I remember when I was still a youngish priest a wonderful older Jesuit, Joe Carroll, said

to me: you know you will have good days and bad days; good weeks and bad weeks; good

months and bad months, (I was young enough to shudder at the idea of a bad month), but I was

really taken aback when he said: you will have good years and bad years. In retrospect I have

had them. Yet even married couples who have reached 50 years, such as my dear friends Jack

and Karen Powers who are here today, would acknowledge, much as they love one another and

would do their marriage all over again, they too had their ups and downs. That is life, (and also,

because of it that is how we discover God’s graces of forgiveness, fortitude, patience, hope).

But if I had it all over to do again I would do so with even more enthusiasm and joy than I did 50

years ago. I know now better than I did 50 years ago what it takes to be a good priest but alas I

do not have the same energies I had 50 years ago to enact it as it ought to be. Heck, guess that

is just life ! I remember with great fondness the many babies I have baptized, marriages I have

witnessed, anointing of the dying and funerals, hearing confessions and the rich sense of

connection they have given me to so many of my family, former students, parishioners, fellow

Jesuits and friends. I have seen the church so often at its best. But, importantly, I have known,

from almost the beginning, that as I have learned from the joys and hurts, gifts and flaws, of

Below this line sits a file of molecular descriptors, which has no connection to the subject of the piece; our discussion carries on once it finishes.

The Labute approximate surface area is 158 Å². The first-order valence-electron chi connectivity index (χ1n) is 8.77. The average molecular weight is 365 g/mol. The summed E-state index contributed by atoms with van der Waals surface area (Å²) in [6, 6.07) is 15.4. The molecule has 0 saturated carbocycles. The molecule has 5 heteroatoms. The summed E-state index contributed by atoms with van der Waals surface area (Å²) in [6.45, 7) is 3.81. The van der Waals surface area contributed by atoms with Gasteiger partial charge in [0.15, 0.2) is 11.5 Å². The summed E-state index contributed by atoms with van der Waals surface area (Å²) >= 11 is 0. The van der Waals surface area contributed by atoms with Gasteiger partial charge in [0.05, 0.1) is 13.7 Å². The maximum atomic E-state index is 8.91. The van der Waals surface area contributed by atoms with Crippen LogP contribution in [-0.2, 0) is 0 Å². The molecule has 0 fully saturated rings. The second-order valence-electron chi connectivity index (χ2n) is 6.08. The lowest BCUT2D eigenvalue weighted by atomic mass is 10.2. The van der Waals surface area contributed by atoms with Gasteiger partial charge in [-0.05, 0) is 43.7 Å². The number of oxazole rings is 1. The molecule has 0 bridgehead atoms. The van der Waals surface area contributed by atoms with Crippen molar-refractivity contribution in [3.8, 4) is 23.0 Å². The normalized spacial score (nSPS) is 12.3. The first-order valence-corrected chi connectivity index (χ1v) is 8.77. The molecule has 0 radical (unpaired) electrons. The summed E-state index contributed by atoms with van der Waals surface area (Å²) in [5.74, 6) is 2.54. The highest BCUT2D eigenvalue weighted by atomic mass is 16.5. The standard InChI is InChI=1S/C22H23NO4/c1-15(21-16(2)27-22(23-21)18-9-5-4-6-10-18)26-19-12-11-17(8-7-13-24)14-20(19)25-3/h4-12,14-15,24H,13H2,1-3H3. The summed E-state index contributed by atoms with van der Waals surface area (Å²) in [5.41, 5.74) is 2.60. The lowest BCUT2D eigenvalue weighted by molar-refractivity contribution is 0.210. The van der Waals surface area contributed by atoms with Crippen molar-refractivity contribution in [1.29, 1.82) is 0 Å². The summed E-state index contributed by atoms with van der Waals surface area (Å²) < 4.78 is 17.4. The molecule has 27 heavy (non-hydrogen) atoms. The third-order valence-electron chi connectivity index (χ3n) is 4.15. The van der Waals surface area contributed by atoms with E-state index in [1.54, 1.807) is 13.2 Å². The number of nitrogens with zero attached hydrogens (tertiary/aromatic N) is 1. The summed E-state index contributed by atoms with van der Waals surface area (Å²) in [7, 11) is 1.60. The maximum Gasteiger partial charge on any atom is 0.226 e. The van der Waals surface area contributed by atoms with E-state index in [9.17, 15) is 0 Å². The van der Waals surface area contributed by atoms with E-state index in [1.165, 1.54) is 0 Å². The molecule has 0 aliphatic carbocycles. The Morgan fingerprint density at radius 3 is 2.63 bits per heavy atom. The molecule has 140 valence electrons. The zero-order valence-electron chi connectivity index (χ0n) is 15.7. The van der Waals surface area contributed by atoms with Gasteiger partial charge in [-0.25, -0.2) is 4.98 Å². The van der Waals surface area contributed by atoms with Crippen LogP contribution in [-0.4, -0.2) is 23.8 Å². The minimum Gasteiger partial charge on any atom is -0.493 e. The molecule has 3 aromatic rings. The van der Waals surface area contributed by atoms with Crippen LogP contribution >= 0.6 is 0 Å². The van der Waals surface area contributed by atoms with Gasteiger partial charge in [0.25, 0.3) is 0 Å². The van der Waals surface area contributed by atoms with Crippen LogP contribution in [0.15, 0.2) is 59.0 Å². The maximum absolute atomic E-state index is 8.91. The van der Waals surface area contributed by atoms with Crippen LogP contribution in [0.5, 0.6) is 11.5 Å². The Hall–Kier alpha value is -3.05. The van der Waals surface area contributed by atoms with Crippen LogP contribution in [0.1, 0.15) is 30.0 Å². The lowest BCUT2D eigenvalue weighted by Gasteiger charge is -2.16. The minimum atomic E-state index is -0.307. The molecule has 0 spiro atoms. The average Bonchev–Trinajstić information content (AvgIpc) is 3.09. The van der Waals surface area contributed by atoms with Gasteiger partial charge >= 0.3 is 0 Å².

those I have ministered to, so I have learned about my own as well. I also learned that I have

been cared for, prayed for, ministered to by my non-priest friends every bit as much, if not

more, than I have ever ministered to them.

Today, of course, we celebrate Pentecost, the sending forth of the spirit. As today’s

second reading reminds all of us, ordained and lay, there are many gifts of ministry from the

spirit. None of us has them all or any monopoly on them. They are all there to build up the body

of Christ. The gospel recalls for us that Jesus sends the spirit to give us profound joy and peace

and for the forgiveness of our flaws, (and I truly ask you today for forgiveness for my own many

failures and flaws).

I inherited the car of Father John LoSchiavo, S.J., former president of USF, when he

retired. It is a twenty year old Camry. But in the back seat John had a pillow, which I look at

almost every day. It says: “I am not over the hill, I am just in the back nine!” At 80, I have no

idea how many years of active ministry will be mine but I pray that I am still in the back nine.

When a Jesuit retires to Los Gatos he continues to have an important mission from the Jesuit

provincial: To pray for the church and society. I could easily do that since I have been trying to

do that for the last fifty years already. I pray that the Holy Spirit will empower all of us to the

joy of building up the body of Christ of which all of us are essential parts. So many thanks for

those who have enriched and nurtured my years of priesthood. My way of celebrating 50 years

of being a priest is not in any way a boast but a profound sense of thanks. To the question,

“What is it like to be 50 years a priest?”, perhaps the best answer is the one the Jesuit poet and

peace activist, Daniel Berrigan gave when asked that question. His answer: ”We serve a mystery

and we serve it badly." On Pentecost, I pray that the spirit will move all of us less to reflect on

the past, but to look forward to future service, as I look to such service here at Saint Ignatius. I

pray that I may have the joy of Pentecost as I stroll, leisurely, down that back nine.